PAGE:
(CNN) When President Donald Trump speaks to evangelicals, he often portrays himself as their patron, protecting their churches and ministries from secular elitists and big bad bureaucracies. "As long as I'm President, no one is going to stop you from practicing your faith or from preaching what is in your heart," Trump told evangelicals at the Faith & Freedom Coalition last month in Washington.
(CNN) On a recent Sunday, a Catholic cardinal in New Jersey welcomed gay and lesbian Catholics to a special Mass at his cathedral in Newark. "I am your brother," Cardinal Joseph Tobin told the congregation , "as a disciple of Jesus." Weeks later, a Catholic bishop in Illinois instructed priests not to offer Holy Communion or funeral rites to anyone engaged in a same-sex union, unless they had "given some sign of repentance" before their death.
"It is a sin that shames us," the Pope said. "The sin of what happened, the sin of failing to help, the sin of covering up and denial, the sin of the abuse of power." He pledged to take "all necessary measures" to assure that "these atrocities" never again occur in the church, where there would be "zero tolerance" of anyone who hurts children. That's the kind of straight talk Catholics expected when the College of Cardinals elected Francis in 2013.
Muck Rack makes it simple to find people, tweets, or articles that mention any name, keyword, company, hashtag etc. We've compiled this guide to help you make the most of your search.
Selecting a term
Start searching tweets, articles from media outlets, articles mentioned in tweets, journalists'
names, titles and bios with some suggested searches:
Companies or Topics (e.g. iPhone, Microsoft)
Phrases (e.g. "cloud computing") — use quotes to keep the terms together
Twitter handles (e.g. @username) — returns those who have mentioned or replied to
Names (e.g. "David Pogue")
Hashtags (e.g. #sxsw, #london2012)
Bio details (e.g. vegan, Olympics, father)
Muck Rack's Advanced Search allows for many boolean operators.
Find results that mention multiple specified terms, use AND or
+. For example, ensure each result contains both Elon Musk and Mark Zuckerberg by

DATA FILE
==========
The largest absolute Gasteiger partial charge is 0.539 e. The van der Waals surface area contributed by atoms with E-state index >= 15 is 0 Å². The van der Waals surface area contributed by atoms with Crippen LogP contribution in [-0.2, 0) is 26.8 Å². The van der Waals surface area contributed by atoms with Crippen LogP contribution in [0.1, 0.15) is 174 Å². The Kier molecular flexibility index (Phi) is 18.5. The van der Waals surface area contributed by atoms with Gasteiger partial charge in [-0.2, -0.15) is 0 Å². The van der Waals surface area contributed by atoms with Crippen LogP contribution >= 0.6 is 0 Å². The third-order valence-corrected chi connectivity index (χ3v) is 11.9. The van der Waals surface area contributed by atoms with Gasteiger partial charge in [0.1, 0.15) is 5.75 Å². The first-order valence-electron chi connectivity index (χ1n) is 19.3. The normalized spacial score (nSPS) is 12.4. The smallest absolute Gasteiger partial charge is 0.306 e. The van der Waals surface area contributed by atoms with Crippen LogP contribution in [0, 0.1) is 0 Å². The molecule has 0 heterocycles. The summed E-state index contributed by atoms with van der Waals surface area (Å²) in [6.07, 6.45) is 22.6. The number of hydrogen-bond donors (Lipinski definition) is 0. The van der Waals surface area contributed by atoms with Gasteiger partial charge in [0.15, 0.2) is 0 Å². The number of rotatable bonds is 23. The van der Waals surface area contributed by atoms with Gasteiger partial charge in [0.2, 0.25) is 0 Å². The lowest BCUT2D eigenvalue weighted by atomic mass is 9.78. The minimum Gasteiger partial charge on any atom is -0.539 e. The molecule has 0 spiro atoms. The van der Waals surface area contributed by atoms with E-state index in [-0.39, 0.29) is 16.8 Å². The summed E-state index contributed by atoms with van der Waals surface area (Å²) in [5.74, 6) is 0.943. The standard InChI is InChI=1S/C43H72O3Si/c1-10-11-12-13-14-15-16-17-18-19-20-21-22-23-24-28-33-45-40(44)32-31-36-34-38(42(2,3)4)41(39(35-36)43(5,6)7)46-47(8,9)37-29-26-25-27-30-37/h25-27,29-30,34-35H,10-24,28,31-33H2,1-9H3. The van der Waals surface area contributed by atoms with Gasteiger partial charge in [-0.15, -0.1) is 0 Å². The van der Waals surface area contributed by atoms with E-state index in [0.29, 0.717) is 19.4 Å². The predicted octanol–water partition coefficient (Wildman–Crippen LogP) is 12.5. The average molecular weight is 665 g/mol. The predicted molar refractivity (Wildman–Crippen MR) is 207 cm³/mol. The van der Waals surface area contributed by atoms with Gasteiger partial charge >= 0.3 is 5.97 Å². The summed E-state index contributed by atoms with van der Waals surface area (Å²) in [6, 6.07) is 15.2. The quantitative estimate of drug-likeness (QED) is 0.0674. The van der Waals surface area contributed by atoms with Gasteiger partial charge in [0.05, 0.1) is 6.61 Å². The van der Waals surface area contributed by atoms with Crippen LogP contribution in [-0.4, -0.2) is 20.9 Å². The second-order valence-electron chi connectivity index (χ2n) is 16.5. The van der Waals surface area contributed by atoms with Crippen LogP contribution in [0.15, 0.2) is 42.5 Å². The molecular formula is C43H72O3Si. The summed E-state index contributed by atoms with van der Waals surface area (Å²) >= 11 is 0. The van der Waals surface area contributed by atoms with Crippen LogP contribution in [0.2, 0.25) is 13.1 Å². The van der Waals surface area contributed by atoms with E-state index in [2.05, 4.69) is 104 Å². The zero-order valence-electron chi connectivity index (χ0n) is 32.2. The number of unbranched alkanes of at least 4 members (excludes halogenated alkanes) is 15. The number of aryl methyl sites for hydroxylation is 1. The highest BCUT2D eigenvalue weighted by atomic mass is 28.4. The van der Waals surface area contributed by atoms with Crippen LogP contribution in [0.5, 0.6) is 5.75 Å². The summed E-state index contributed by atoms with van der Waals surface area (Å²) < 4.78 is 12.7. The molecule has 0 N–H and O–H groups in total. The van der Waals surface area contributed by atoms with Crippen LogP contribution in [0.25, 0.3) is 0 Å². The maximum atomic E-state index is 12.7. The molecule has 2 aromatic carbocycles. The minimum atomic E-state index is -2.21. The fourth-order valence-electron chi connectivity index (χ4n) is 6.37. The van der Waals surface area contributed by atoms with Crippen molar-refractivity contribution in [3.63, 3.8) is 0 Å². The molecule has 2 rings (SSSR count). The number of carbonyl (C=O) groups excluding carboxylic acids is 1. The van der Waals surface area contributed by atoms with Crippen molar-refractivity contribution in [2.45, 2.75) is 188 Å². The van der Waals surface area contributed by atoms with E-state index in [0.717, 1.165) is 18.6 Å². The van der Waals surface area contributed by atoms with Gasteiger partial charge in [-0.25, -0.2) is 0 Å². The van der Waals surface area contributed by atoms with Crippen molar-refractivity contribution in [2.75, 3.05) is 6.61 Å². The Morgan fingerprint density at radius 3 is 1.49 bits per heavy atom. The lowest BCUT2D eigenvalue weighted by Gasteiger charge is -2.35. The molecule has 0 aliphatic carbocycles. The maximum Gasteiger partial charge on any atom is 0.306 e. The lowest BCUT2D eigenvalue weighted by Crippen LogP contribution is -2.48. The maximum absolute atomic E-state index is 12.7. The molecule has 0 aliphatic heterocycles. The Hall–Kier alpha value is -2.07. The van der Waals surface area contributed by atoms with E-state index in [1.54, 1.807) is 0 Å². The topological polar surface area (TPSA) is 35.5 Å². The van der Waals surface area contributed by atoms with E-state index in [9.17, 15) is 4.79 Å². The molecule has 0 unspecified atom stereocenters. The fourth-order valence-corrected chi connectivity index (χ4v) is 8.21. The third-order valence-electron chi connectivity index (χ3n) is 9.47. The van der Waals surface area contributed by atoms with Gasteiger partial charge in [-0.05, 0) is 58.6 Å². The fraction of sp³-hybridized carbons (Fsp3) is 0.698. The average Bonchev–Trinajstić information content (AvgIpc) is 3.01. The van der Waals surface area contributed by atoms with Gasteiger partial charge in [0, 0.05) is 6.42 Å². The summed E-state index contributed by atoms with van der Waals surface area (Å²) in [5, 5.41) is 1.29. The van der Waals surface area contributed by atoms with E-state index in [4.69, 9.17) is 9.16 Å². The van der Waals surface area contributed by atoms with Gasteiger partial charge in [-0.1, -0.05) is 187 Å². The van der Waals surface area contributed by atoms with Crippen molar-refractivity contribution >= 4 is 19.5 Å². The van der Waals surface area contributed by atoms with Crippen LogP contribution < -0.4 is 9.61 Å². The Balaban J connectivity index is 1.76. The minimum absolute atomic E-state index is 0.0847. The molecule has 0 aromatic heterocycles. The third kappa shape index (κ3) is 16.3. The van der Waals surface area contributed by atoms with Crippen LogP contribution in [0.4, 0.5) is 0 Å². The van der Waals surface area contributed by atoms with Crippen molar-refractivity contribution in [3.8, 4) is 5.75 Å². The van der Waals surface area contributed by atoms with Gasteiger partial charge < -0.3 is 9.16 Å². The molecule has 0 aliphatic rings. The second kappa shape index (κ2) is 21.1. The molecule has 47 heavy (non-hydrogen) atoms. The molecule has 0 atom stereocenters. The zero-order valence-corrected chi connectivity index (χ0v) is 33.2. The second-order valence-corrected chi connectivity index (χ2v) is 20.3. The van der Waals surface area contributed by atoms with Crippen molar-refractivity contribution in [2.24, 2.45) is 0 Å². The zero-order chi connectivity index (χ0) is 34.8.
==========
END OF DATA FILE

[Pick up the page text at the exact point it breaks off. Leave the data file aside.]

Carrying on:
searching Obama AND Romney or Obama + Romney.
Use the operators OR or , to broaden your search when you'd like either of
multiple terms to appear in results. (This is the default behavior of our search when no operators
are used.) For example, search for democrat OR republican to find results that refer to
Democrats and/or Republicans.
Use NOT or - to subtract results from your search. For
example, searching Disney will yield results about the Walt Disney Company as well as Walt Disney
World Resort. To exclude mentions of Disney World, search for Disney -World or Disney
When using one of these operators with a phrase, enclose it in quotation marks. For example, you can
find results about smartphones excluding Apple's iPhone 4S by searching smartphone -"iPhone
Exact case matching or punctuation
If you're searching for a brand name or keyword that relies on specific punctuation marks or capitalization, you can
find results that match your exact query by adding matchcase: before the keyword you're searching for, like matchcase:E*TRADE .
Use parentheses to separate multiple
boolean phrases. For example, to find journalists talking about having fun in Disney World or
Disneyland, search for ("disney world" OR disneyland) AND fun.
An asterisk can be used to search for any variation of a root word truncated by the asterisk. For example, searching for admin* will return results for administrator, administration, administer, administered, etc.
A near operator is an AND operator where you can control the distance between the words. You can vary the distance the near operation uses by adding a forward slash and number (between 0-99) such as strawberries NEAR/10 "whipped cream", which means the strawberries must exist within 10 words of "whipped cream".